What would 26 Sqdn RFC have been flying in Africa? BE2cs? Reconnaisance only or contact patrols? Did the German Army Air Service have any units in this theatre? Any known air combats? I must admit I didn't the RFC had a unit there and thought there was only the odd isolated spotter plane sent specifically to hunt for the Konigsberg in the Rufuji Delta

Cheers

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KONDOA   
KONDOA

7 Sqdn RNAS undertook recon. and bombing attackes on German positions. First supporting 2nd Division at Kondoa Irangi flying Voisins.

Roop

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bushfighter1   
bushfighter1
What would 26 Sqdn RFC have been flying in Africa? BE2cs? Reconnaisance only or contact patrols? Did the German Army Air Service have any units in this theatre? Any known air combats? I must admit I didn't the RFC had a unit there and thought there was only the odd isolated spotter plane sent specifically to hunt for the Konigsberg in the Rufuji Delta

Cheers

26 Sqn RFC

Flew BE2c & Henry Farman. Recce & ground attack.

Schutztruppe

When war started a Pfalz was in GEA on demonstration. It was used for recce until it crashed.

An improvised sea plane was built but it crashed also.

(Images of both planes are in: "Lettow-Vorbeck's Soldiers" by Walther Dobbertin. Reprinted by Battery Press.)

No known air combat.

A civilian contractor, Dennis Cutler from Durban, flying a Curtiss F flying boat first located Konigsberg in the Rufiji Delta. Cutler later came down & was taken prisoner.

No 4 Expeditionary Sqn RNAS was sent out to BEA with Sopwith 807 seaplanes. These were unsatisfactory & Short Folders were sent out. They photographed Konigsberg but one was hit by groundfire & wrecked on landing at Niororo Island.

The British captured Mafia Island & developed an airstrip, bringing out two Henry Farmans & two Caudrons, one of each being lost very quickly in accidents.

The remaining Caudron was used to bomb Konigsberg on 6 July 1915 (but missed) whilst the Henry Farman was wireless-equipped for naval gunnery control.

On 11 July 1915 the Henry Farman directed the RN gunnery that sank Konigsberg but was hit by a German shell & brought down in the Rufiji. The Caudron confirmed Konigsberg's death & then crashed on landing.

Then a RNAS party moved inland to Maktau where it received more Caudron GIIIs & was tasked to recce & bomb. A RNAS Kite Balloon unit was also deployed, but its results if any are not known.

Another RNAS party operated from Chukwani Bay in Zanzibar, tasked with coastal recce & bombing.

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stiletto_33853   
stiletto_33853

Major Francis Joseph BRAITHWAITE, 2nd Battalion.

Son of Rev. F.J. Braithwaite, R.D., Rector of Great Waldingfield, Sudbury. Born on December 5th, 1872.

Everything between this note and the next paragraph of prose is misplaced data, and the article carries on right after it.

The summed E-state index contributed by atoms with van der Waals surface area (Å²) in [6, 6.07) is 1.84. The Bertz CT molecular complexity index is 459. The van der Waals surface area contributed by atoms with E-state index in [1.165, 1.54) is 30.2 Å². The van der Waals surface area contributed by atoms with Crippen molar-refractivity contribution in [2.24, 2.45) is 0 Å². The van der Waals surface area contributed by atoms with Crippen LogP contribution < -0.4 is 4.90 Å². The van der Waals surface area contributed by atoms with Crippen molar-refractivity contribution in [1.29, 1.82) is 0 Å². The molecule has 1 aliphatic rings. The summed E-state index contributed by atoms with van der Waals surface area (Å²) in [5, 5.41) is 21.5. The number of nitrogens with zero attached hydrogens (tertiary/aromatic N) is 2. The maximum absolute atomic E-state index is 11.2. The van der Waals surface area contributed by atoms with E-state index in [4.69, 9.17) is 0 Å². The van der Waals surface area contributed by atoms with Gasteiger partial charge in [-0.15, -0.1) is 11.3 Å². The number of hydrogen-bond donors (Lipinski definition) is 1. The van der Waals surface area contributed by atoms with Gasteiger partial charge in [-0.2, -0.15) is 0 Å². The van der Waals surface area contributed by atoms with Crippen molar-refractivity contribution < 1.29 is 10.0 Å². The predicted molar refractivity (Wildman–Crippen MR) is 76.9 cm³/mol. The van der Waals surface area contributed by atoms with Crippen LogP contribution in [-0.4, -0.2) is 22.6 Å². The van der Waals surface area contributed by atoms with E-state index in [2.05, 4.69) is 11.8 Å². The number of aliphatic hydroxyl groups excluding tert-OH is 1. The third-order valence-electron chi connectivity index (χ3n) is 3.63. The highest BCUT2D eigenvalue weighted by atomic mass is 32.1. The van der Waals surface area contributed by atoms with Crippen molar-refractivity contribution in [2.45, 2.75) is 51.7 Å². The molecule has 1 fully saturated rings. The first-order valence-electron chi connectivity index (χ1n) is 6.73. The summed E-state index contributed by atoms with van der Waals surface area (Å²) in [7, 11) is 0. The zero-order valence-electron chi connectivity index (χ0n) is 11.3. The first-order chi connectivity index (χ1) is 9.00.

He went to Sandhurst in 1891 and two years later was gazetted to the Loyal North Lancashire Regiment. He served throughout the South African War, being mentioned in despatches, and on the conclusion of peace was appointed to the Claims Commission in the Orange River Colony.

At the outbreak of the European War he was with his battalion in India. Two months later they were ordered to East Africa, where matters were at that time going badly for the British. He fell in action near Tanga on November 4th following.

Andy

post-1871-1171134540.jpg

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bushfighter1   
bushfighter1
Major Francis Joseph BRAITHWAITE, 2nd Battalion.

Son of Rev. F.J. Braithwaite, R.D., Rector of Great Waldingfield, Sudbury. Born on December 5th, 1872.

He went to Sandhurst in 1891 and two years later was gazetted to the Loyal North Lancashire Regiment. He served throughout the South African War, being mentioned in despatches, and on the conclusion of peace was appointed to the Claims Commission in the Orange River Colony.

At the outbreak of the European War he was with his battalion in India. Two months later they were ordered to East Africa, where matters were at that time going badly for the British. He fell in action near Tanga on November 4th following.

Andy

Andy

Many thanks for the image & details, which I will use if I may.

Lt Col Jourdain, CO 2LNL, after the Tanga battle put forward Major Braithwaite's name:

"(Killed in Action) For gallant leading & judgement in face of hot fire" (War Diary 05 Nov 14)

However higher authority only approved awards for NCOs & men.

Later in the war when Tanga had been captured a Memorial Service was held for the remains of the 750 bodies that could be retrieved. White ants had eaten most, but one Loyal North Lancashire officer was recognised because of the gold fillings in his teeth.

These teeth probably belonged to Francis Braithwaite as he was by far the oldest LNL officer killed in the action.

I hope to be in Tanga next month. Please advise if you would like an image of the Memorial.